An advantage of growing determinate tomatoes is that there is less trellising work involved. Also, if you are going to be canning fresh tomatoes, you will probably want to go with a determinate variety as most of the fruit will need to be harvested over a short period of time. The disadvantage of determinate tomatoes is that they have fewer leaves than indeterminate varieties, meaning that the plant is less likely to receive nutrients. More leaves = more nutrients = tastier fruit. So, if you are hoping for a tomato plant that will consistently bear smaller amounts of tomatoes for snacking, sandwiches and salads, you’ll want to go with an indeterminate variety.

Cage-free Tomatoes?

We’ve been asked if it’s absolutely necessary to trellis tomatoes. In other words, is it OK to let them sprawl on the ground? The short answer is yes. But it’s not the greatest idea! Cage-less tomatoes will bear less fruit than trellised tomatoes, and the fruit you will get

Newly caged tomato plants

could be more vulnerable to rot and critters. If you really don’t have the funds for trellising materials, make sure to mulch the ground heavily to protect the tomatoes. If the mulch

gets wet, however, the ripe tomatoes sitting on the ground will certainly rot, so I’d recommend only trying cage-free tomatoes in hot, dry weather.

Although tomato trellising requires both time and money, it’s a worthy investment! You can reuse your tomato cages year after year. At Southern

Exposure, we use five-foot-tall cages made with concrete-reinforced wire cut into pieces that measure two to three feet in diameter. Also, we make sure to secure our cages with sturdy posts so that they don’t fall over.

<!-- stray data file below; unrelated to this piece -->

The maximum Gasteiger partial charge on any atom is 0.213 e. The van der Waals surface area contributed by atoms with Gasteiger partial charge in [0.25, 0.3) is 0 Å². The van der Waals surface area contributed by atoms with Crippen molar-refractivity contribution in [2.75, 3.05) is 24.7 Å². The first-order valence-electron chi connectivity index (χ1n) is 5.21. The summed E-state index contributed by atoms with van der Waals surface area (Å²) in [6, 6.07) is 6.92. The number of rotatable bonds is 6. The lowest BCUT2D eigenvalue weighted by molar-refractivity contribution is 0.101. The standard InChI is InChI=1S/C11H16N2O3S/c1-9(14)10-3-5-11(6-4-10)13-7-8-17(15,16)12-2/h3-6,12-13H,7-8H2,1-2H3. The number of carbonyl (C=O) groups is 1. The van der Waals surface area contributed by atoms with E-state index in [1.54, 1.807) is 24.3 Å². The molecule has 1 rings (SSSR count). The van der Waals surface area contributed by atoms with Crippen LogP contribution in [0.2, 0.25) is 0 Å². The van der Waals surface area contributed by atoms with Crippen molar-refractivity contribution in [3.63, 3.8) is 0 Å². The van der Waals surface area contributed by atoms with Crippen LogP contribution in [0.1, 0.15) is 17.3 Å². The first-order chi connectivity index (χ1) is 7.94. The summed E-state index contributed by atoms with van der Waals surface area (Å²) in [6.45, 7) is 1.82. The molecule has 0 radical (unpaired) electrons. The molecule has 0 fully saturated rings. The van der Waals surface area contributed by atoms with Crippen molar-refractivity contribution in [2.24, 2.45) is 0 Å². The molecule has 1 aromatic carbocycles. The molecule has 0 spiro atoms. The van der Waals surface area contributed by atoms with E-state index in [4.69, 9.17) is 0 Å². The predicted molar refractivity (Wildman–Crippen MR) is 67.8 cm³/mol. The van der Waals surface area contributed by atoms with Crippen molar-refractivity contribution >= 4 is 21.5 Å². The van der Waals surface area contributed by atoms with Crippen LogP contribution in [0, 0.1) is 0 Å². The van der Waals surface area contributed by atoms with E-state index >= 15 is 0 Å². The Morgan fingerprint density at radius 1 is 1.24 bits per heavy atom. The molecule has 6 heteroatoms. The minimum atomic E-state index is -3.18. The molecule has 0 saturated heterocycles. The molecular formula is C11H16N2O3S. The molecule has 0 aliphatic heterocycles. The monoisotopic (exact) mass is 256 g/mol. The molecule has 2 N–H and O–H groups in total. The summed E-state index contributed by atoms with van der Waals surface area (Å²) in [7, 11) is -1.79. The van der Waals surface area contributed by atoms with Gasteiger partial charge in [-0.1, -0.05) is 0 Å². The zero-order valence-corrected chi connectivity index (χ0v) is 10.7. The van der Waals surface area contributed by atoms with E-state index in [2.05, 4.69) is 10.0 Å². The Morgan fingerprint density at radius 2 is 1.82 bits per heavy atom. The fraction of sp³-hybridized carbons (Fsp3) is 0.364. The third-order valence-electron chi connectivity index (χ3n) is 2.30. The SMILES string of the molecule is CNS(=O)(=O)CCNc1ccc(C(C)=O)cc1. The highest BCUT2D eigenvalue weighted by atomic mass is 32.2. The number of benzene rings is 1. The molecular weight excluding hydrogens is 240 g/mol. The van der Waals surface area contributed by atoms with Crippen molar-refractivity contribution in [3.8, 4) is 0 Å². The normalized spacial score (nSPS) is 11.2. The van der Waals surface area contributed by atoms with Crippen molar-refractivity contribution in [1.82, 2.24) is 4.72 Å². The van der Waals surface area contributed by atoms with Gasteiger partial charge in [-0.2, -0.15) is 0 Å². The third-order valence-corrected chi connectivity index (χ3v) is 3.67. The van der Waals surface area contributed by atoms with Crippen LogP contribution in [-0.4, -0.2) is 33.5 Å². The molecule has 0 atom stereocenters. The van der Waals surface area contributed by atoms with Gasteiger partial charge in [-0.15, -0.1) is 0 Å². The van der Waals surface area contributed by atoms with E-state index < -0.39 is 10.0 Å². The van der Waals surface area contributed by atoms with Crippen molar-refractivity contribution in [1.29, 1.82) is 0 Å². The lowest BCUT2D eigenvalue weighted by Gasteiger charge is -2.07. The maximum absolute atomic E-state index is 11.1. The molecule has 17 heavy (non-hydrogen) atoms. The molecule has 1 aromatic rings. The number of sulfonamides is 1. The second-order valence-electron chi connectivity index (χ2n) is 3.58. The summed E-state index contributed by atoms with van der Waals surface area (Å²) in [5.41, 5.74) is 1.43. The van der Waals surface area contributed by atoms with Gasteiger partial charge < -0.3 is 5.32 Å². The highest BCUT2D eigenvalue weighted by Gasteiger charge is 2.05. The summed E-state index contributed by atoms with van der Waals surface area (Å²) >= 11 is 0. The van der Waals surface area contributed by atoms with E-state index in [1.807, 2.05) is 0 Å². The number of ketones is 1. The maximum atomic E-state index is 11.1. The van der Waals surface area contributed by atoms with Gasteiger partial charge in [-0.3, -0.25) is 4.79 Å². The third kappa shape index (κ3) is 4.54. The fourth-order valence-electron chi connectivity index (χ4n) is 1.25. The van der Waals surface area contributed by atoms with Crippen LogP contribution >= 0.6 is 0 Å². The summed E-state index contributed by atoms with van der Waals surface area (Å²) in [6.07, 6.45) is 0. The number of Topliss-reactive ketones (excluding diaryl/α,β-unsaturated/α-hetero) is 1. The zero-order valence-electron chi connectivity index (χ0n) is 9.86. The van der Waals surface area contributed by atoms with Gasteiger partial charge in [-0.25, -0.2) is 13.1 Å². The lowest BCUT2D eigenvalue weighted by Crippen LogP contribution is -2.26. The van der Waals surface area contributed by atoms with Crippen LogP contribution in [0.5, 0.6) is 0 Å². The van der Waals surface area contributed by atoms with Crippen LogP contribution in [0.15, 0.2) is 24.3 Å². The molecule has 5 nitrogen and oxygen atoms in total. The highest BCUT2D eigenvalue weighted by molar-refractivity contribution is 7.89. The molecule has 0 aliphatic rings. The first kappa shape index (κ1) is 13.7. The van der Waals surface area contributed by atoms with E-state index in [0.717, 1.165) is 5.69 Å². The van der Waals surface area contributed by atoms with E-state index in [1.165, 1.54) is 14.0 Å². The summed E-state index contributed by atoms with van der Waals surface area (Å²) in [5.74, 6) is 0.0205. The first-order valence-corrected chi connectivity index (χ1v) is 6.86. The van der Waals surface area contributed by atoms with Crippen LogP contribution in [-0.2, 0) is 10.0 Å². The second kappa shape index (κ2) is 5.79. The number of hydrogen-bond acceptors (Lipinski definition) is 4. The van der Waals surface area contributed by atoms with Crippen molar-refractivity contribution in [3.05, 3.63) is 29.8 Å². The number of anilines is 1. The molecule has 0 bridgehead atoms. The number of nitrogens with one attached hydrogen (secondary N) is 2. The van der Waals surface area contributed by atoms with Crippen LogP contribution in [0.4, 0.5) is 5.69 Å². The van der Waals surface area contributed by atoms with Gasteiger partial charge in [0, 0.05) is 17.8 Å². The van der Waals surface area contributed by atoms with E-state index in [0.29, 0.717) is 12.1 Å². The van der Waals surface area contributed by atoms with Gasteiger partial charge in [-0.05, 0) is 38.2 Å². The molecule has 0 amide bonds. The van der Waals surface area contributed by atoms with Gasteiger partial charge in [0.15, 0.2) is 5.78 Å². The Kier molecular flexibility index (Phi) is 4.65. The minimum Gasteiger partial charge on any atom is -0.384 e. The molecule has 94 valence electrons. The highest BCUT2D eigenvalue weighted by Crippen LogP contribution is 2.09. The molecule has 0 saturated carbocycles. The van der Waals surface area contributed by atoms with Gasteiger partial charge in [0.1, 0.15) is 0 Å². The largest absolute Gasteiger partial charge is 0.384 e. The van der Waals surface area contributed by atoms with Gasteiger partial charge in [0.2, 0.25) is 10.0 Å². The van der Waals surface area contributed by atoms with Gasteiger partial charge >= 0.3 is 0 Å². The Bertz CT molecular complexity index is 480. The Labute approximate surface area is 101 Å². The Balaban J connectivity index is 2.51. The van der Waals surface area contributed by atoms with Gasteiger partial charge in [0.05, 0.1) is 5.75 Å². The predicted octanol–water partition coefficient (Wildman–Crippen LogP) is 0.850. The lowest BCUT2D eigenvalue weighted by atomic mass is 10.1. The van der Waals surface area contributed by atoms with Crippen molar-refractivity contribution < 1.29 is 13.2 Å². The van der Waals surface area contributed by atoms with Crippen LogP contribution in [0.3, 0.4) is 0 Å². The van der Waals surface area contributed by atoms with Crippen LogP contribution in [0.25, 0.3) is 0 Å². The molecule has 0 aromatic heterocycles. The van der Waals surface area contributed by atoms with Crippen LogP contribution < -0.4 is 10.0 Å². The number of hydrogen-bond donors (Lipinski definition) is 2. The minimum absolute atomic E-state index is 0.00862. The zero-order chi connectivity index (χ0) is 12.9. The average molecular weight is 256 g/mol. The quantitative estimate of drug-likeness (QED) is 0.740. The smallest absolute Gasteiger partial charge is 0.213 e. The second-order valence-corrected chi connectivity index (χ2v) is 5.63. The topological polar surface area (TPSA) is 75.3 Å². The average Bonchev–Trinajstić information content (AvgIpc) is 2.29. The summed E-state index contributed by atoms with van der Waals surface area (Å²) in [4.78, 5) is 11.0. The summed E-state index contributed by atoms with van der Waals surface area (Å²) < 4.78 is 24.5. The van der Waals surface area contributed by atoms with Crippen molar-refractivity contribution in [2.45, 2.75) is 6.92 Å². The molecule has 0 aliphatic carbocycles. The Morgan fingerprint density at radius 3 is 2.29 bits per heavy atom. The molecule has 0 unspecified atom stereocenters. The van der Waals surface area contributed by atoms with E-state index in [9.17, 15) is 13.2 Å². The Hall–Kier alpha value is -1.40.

Husk Tomatoes

Thanks to some of our seed growers just up the road, we now carry fives types of tomatillos! Our most recent addition is called Purple Tomatillo. In honor of this, I’d like to briefly explore the world of husk tomatoes with you.

Purple Tomatillo - ripening

Husk tomatoes, as our catalog describes, “are distinguished from tomatoes by the light-brown, papery husk which enlarges and covers the maturing berries.” Picture Chinese lanterns with goodies inside of them, and you’ve got husk tomatoes!

Cossack Pineapple - ground cherry

Ground cherries and tomatillos are the two most commonly cultivated species of husk tomatoes.  Tomatillos are commonly used for salsa and other Mexican foods, and they are often cooked to bring out their full flavor. Ground cherries, on the other hand, can be eaten raw. They are deliciously sweet, so you could also try them in sauces, preserves, pies and other desserts!

Lastly, Some All-Time Favorites!

Garden Peach- bears fruit until frost

For storage –  Garden Peach*

For sauce – Hungarian Italian Paste

Cherry tomatoes – Matt’s Wild Cherry

All-around good – Eva Purple Ball

*Personally, I’d say that Garden Peach is the most scrumptious tomato I’ve ever tasted. These little pinkish-yellow bulbs make the perfect snack, and if you pick them when light green, they’ll store well without splitting.

Matt's Wild Cherry Tomatoes were a favorite at Mother Earth News Fair and the Heritage Harvest Festival!